Twenty-nine former Supreme Court clerks who served with nominee Elena Kagan during the 1987-88 Supreme Court term added their voices Wednesday to the White House’s roll-out of support for Kagan’s confirmation.
“As a group we had – and continue to have – different views from each other on a number of issues,” they wrote in a letter to the Senate Judiciary Committee. “Regardless of whether any given one of us agreed or disagreed with Elena on a particular issue, however, we came to appreciate her approach in those situations. She always has had a wonderful temperament, and is an extraordinary listener who is genuinely interested in what other people think. Elena is able to advance, and at times adjust, her positions while maintaining respect for and openness to other views.”
In a conference call with members of the press, three of the former clerks—Harry Litman, who, like Kagan, clerked for Justice Thurgood Marshall; Teresa Wynn Roseborough, former clerk to Justice John Paul Stevens, and Peter Keisler, former clerk to Justice Anthony M. Kennedy—stressed Kagan’s intelligence, open-mindedness and fairness, evident even at that early stage of her career.
“We were obligated to research our justice’s views and to bring those to bear in writing draft opinions and memoranda,” said Roseborough, senior chief litigation counsel at MetLife. ‘I think Elena took that responsibility very seriously. I’m not aware of her trying to impose her own views. I don’t think she was thought of as either being liberal or conservative, just as a quintessential thinker who approached things without an agenda. She wanted to understand the points of agreement among the justices and wanted to bring those to bear as much as possible to the cases we worked on.”
When asked if he agreed with Roseborough that Kagan was not viewed as being either liberal or conservative by her fellow clerks, Keisler, who also clerked for former D.C. Circuit Judge Robert Bork and is a partner in the Washington office of Sidley Austin, said, “I’m sure everyone of the clerks had his or her own political views. When you approached Elena about a case, that conversation was free of ideological baggage.” (As the BLT reported here, Bork said today that Kagan’s admiration of an Israeli judge is “disqualifying in and of itself” for her nomination, putting him at odds with Kagan’s support by all former U.S. solicitors general since 1985.)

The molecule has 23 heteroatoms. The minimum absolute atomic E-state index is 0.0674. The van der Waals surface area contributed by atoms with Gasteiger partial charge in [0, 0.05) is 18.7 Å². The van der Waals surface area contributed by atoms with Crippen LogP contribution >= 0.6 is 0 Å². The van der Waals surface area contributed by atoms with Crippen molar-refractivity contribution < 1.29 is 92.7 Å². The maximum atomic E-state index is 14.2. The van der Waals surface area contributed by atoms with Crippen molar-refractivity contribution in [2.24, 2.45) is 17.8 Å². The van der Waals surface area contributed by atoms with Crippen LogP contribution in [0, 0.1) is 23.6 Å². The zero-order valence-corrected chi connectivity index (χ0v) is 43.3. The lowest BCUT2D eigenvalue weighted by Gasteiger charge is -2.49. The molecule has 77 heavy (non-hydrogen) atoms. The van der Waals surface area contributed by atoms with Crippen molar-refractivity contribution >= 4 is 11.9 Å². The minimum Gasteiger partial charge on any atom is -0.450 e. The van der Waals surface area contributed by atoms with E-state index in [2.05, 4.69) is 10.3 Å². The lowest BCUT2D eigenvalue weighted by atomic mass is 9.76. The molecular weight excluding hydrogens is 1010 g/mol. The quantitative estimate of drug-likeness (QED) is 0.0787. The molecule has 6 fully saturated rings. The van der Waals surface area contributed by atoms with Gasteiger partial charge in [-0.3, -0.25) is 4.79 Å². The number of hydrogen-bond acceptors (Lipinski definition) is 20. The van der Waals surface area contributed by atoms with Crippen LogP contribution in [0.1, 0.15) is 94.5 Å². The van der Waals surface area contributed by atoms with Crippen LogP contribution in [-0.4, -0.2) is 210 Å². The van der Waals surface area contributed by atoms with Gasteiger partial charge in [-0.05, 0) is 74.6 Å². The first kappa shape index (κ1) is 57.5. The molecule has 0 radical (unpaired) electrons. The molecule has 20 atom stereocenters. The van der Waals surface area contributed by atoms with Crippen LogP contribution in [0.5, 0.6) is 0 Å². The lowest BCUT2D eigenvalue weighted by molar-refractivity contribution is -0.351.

Kagan has been criticized by Sens. Jeff Sessions (R-Ala.) and Jon Kyl (R-Ariz.) for clerk memos about certain petitions for certiorari. The memos warned Marshall that if review were granted, the Court’s then-conservative majority could move the law in a direction contrary to Marshall’s views. Sessions and Kyl have called such considerations “troubling” and evidence of a “political bent” to her legal work.
Litman and Roseborough disagreed, saying other justices do think tactically about cert grants.
“What was very important to us was Justice Marshall was not in the cert pool (rotating clerks who write memos recommending grants or denials for participating justices), and he was looking to us to really look at cert petitions and focus on things he was very interested in,” said Litman, of counsel to Washington’s Phillips & Cohen. “It was a valid concern of his, thus it became a valid concern of ours.”
Roseborough added that Stevens also did not participate in the cert pool. “When you’re writing a memo that you know will only go to that justice, you’re at the peak of your obligation to tell the justice what you think of the case and how it will end up in terms of his viewpoint.”
On a personal note, Roseborough said that each of the clerks believed he or she was a good writer, but Kagan was known among the clerks as a particularly good writer. Each year, she said, the Court’s reporter of decisions gave an award to the clerk who had the least errors to correct and Kagan won the award their year.